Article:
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Nomenclature / Taxonomy


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Because there are so many different kinds of living organisms, like different mammals, birds, fish, insects, plants, bacteria, fungi etc. it only seems logic to give proper and different names to them all.  Names like cats, dogs, mice, snakes, spiders and more specifically Baboon spiders or Leopard geckos are general names that people gave to animals according to country, language, race, religion, belief etc. General names are often confused, especially between scientists from different countries. Sometimes two different species look similar, but there are huge differences between them. It was mainly for this reason that a global naming system had to be used.

Figure 1: Carolus Linneeaus or Carl Von Linne (1707 - 1778)

The science of naming organisms is known as nomenclature and is part of taxonomy, which is the discipline of identifying and classifying organisms according to certain "rules". This all started when the so called Carl von Linne (1707-1778), Carolus Linneaus or Linneaus (Fig. 1) realized that the ever increasing number of animal species being discovered every day required a logical system of classification. He used Latin as the basis of his system.

The system Linneaus used, and that is still being used, is called the binominal or two-part name. For example the Leopard gecko’s binominal name is Eublepharis macularius. The first part of the name is the genus while the second part is the species within that genus. Organisms of the same species have the same characteristics and reproduce with one another, giving viable offspring, while organisms from different species have different characteristics and is usually unable to mate or produce viable offspring.

A genus (pl. = genera) is a grouping of related species with similar characteristics. It may be abbreviated with the first letter if it is already mentioned. For example, E. macularius, which still refers to Eublepharis macularius. Similar species are placed in the same genus, then similar genera go into families, families into orders, orders into classes, classes into phylums and phylums into the five different kingdoms (Table 1).

Table 1: The Five Kingdoms Of The World

  • small, simple single cell or prokaryotic
  • sometimes in chains or mats
  • bacteria and cyanobacteria (algae)
  • complex single cell or eukaryotic
  • sometimes filaments, colonies, or even multicellular
  • e.g. Amoeba and Paramecium
  • eukaryotic and multicellular (filamentous with specialized, complex cells)
  • cells are walled and organisms are non-motile
  • digest organic matter (food) extracellularly and absorbs the breakdown products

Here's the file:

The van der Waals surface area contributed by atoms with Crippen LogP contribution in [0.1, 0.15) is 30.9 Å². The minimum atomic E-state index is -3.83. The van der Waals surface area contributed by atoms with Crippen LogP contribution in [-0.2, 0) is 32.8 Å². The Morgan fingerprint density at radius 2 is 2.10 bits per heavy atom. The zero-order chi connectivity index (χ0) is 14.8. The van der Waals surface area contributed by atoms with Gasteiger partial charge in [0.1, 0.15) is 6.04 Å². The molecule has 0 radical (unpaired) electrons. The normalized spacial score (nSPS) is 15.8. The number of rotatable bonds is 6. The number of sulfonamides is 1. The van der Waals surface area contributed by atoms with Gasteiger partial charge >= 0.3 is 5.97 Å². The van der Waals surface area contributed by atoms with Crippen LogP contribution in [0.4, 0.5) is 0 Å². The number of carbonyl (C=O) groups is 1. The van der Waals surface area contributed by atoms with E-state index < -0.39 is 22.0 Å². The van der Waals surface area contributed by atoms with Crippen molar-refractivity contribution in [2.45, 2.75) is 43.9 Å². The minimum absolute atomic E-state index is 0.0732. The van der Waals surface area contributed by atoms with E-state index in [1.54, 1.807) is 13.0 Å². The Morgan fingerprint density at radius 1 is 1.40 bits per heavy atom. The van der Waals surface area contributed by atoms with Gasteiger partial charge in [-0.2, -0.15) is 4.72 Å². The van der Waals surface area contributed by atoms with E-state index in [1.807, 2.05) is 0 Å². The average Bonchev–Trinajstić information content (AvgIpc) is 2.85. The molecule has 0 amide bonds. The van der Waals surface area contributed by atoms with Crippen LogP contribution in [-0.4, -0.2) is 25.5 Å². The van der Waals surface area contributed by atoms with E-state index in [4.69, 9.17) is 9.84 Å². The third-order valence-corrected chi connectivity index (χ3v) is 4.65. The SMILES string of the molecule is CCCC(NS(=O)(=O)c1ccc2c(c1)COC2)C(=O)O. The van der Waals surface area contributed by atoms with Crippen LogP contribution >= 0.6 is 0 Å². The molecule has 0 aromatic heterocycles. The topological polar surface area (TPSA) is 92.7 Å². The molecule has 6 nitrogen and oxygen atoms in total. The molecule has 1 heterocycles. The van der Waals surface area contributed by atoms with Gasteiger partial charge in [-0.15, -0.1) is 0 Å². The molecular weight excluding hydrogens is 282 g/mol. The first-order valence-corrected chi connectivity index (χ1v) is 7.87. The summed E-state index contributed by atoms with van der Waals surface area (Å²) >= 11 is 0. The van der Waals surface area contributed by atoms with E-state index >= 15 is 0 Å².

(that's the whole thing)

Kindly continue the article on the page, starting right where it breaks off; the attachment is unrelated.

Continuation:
• eukaryotic and multicellular (specialized, complex cells)
  • cells are walled and organisms are non-motile
  • photosynthetic
  • eukaryotic and multicellular (specialized, complex cells)
  • feed by ingesting organic matter (food)
  • lacks cell walls and organisms are motile
Occasionally there are populations of species that vary from one geographical area to another. This is for example where one population is adapted to one side of a mountain while the other is adapted on the other side of the same mountain. In such cases these species are given sub specific status and may be described as geographical races. A subspecies is given a trinominal (third) name for example, the Banded gecko, Coleonyx variegatus, has four described subspecies in the USA alone. The first subspecies to be described becomes the nominate subspecies and has its specific name simply repeated. In this case it is the Desert banded gecko, Coleonyx variegatus. Further subspecies include the San Diego banded gecko, Coleonyx variegatus abbotti abbreviated C. v. abbotti, and so on.

When a species or subspecies is unknown the genus or binomen is written out, followed by by "ssp." For example Coleonyx variegatus ssp. or Coleonys ssp.

The binominal or trinominal name is usually written in italics or is underlined to distinguish it from the rest of the text. The genus always starts with an uppercase letter and the species always starts with a lowercase. Two or more genera may contain the same species name. To distinguish a species it must have a genus in front, you cannot talk for example about a macularius in the gecko example above.

"If you think I should add more information to this section or think that something is incorrect, please contact me and let me know."

Last Updated 9 June 2004 by Renier Delport

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Related Topics:

Reptile Zoology
Photoperiod & Brumation / Hibernation

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Miller, Stephen A. & Harley, John B. 1999 Zoology, Fourth Edition, McGraw-Hill.

John Coborn, 1995 Breeding & Keeping Geckos, TFH Publications.

R. D. Bartlett & Patricia P. Bartlett, 1995 Chameleons, A Complete Pet Owner's Manual, Barron's Educational Books.

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